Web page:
Publisher:  Disney Hyperion

Date Published: April 8th, 2014

Format: Paperback/Advance Reader’s Copy

Source: From the publisher for an honest review

Synopsis:

Nine months. Two weeks. Six days.

That’s how long recovering addict Sophie’s been drug-free. Four months ago her best friend, Mina, died in what everyone believes was a drug deal gone wrong – a deal they think Sophie set up. Only Sophie knows the truth. She and Mina shared a secret, but there was no drug deal. Mina was deliberately murdered.

Forced into rehab for an addiction she’d already beaten, Sophie’s finally out and on the trail of the killer – but can she track them down before they come for her?

Cover:

Far From You

The cover makes sense within the context of the book. The premise will draw people in rather than the cover in this case.

The Writing Score: 4 out of 5

Recommendation: Must Read

Memorable or Forgettable: Memorable

Rating:  4 out of 5

Review:

I’m going to make this a spoiler free review because there are reveals in here that I think are worth the first time read for those of you who haven’t read it yet. I really enjoyed this book despite having a weird start there for a minute. Weird in the sense that the book’s decision in how it wants to tell the story might have done more harm than good in the first half but then redeemed itself in the second. I’ll get more into that later.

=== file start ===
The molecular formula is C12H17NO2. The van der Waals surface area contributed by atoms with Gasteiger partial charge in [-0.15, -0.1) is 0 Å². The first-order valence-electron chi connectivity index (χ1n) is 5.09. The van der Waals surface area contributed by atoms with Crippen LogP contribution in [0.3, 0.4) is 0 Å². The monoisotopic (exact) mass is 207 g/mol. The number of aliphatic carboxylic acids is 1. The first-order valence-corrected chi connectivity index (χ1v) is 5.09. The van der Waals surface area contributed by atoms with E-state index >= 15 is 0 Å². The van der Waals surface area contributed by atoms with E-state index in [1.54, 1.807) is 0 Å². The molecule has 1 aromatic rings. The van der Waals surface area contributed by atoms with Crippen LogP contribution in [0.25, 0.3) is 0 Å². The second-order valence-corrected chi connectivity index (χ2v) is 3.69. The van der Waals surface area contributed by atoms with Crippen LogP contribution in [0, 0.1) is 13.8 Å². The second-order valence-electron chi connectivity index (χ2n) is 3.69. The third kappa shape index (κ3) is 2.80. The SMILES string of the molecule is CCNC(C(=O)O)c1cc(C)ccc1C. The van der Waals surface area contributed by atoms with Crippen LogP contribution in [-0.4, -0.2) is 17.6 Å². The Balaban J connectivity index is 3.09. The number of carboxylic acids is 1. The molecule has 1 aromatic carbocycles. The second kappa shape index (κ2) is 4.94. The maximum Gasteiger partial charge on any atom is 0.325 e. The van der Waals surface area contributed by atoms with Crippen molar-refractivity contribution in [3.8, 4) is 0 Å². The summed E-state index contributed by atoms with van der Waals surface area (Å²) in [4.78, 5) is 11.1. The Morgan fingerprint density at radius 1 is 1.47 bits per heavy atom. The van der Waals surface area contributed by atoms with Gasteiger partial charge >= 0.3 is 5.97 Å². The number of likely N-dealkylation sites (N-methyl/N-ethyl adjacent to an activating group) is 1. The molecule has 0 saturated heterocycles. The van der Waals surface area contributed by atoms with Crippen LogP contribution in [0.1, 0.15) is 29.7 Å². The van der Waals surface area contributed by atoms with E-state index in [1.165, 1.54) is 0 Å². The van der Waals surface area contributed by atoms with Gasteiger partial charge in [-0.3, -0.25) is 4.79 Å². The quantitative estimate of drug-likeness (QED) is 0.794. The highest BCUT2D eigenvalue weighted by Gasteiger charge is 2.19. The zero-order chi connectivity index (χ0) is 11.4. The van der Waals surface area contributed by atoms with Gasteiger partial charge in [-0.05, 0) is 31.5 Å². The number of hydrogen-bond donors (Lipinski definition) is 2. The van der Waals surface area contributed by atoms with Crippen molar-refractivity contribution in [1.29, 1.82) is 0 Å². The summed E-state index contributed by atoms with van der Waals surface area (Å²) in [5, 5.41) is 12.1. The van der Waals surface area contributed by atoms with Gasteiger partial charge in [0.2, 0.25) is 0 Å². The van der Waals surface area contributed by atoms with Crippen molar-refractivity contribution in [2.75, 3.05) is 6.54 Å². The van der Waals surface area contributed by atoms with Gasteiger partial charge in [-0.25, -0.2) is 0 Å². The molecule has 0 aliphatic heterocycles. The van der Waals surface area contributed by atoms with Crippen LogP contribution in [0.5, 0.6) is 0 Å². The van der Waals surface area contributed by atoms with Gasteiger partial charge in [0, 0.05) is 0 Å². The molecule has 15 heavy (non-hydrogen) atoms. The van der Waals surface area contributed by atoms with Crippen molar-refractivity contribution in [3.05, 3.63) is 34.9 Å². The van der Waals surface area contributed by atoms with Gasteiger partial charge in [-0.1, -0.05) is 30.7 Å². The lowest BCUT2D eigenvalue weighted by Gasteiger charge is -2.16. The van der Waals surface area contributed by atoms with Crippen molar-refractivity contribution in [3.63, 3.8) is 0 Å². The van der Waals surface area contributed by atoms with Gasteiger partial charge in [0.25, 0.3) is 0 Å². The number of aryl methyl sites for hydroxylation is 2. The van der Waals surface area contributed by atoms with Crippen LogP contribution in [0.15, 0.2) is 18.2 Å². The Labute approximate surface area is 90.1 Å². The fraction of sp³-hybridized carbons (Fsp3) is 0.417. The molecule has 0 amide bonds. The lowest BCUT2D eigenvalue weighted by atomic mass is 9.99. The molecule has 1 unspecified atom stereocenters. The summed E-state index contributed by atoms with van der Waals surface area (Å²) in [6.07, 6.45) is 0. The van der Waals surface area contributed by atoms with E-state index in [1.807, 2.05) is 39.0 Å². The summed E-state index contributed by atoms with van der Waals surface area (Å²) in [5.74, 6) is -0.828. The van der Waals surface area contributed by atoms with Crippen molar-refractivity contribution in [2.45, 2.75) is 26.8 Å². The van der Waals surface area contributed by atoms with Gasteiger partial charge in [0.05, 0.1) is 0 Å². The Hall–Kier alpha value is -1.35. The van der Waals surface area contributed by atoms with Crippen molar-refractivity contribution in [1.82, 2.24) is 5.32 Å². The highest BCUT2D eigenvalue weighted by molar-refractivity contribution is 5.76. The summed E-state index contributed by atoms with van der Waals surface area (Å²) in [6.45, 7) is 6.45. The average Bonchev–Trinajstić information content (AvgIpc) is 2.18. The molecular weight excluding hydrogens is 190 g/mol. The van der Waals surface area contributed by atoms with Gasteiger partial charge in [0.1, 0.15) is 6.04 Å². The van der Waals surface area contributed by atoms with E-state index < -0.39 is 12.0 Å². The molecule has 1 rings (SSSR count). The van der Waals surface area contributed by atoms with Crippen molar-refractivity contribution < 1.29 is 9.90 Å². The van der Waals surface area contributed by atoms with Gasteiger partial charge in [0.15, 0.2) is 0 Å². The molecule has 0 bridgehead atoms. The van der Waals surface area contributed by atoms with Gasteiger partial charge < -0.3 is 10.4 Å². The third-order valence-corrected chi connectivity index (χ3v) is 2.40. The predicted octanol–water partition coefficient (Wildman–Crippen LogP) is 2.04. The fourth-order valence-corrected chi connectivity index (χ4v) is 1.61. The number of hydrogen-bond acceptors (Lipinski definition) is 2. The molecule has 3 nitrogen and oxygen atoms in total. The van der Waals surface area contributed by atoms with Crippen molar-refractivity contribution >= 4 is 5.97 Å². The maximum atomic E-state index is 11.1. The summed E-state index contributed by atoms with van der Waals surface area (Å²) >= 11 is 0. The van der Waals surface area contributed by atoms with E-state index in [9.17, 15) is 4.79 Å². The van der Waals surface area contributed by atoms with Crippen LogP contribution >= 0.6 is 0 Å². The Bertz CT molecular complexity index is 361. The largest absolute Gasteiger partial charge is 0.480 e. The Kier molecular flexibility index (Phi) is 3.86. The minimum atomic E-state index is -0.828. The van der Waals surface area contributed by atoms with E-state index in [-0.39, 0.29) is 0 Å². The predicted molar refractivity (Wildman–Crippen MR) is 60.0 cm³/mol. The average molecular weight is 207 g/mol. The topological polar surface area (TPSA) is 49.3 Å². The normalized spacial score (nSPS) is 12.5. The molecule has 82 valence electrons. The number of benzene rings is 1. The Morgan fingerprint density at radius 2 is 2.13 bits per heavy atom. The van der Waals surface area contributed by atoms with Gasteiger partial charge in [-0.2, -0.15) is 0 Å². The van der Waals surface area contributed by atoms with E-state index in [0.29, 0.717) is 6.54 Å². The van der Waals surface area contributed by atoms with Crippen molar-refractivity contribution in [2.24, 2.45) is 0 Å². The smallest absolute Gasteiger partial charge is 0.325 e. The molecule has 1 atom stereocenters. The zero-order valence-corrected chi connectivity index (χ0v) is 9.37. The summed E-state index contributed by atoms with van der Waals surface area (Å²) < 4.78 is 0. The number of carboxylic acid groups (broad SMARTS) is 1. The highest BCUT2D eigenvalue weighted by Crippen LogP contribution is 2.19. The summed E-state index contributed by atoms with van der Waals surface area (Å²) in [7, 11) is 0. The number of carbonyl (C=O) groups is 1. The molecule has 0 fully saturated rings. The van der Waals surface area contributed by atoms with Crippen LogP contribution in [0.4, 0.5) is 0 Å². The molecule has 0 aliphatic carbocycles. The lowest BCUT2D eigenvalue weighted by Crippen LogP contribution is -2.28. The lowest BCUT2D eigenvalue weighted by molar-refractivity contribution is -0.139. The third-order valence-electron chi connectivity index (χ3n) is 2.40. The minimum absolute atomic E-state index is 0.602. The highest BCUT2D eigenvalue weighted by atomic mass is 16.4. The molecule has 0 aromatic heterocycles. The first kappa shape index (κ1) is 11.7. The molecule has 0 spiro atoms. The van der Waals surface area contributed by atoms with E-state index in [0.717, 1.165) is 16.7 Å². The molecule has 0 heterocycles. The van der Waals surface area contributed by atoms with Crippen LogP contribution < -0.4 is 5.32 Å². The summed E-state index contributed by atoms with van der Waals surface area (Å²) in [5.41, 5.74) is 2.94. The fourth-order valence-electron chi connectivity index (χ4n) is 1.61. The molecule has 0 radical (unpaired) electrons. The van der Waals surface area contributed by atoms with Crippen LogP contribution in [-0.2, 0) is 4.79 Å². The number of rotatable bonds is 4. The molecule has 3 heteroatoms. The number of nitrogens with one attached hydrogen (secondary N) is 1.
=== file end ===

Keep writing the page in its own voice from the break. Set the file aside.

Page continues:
I enjoyed this book because it wasn’t just about the mystery of Mina’s murder but also about Sophie’s relationships before and after it. Her relationship with Mina was so beautifully complicated and both girls were equally dynamic, different and three dimensional in how they were constructed which was as people rather than as ideals or tropes. I love the exploration of love, the forms it comes in and the decisions people make in the name of it. Addiction is referred to a lot throughout the book as not just the relationship between Sophie and drugs but also the entire culture of addiction which includes the harbouring of secrets and the ever so present and persistent need to want to indulge in the object (or person) you are addicted to. I don’t see addiction explored in Young Adult narratives all that much so this is one of the many reasons why this book will standout and follow you after you put it down. The secondary characters are solid and enhance/compliment the complexities explored and, overall, Sharpe just did a really great job with a premise that could have easily made for a mediocre novel.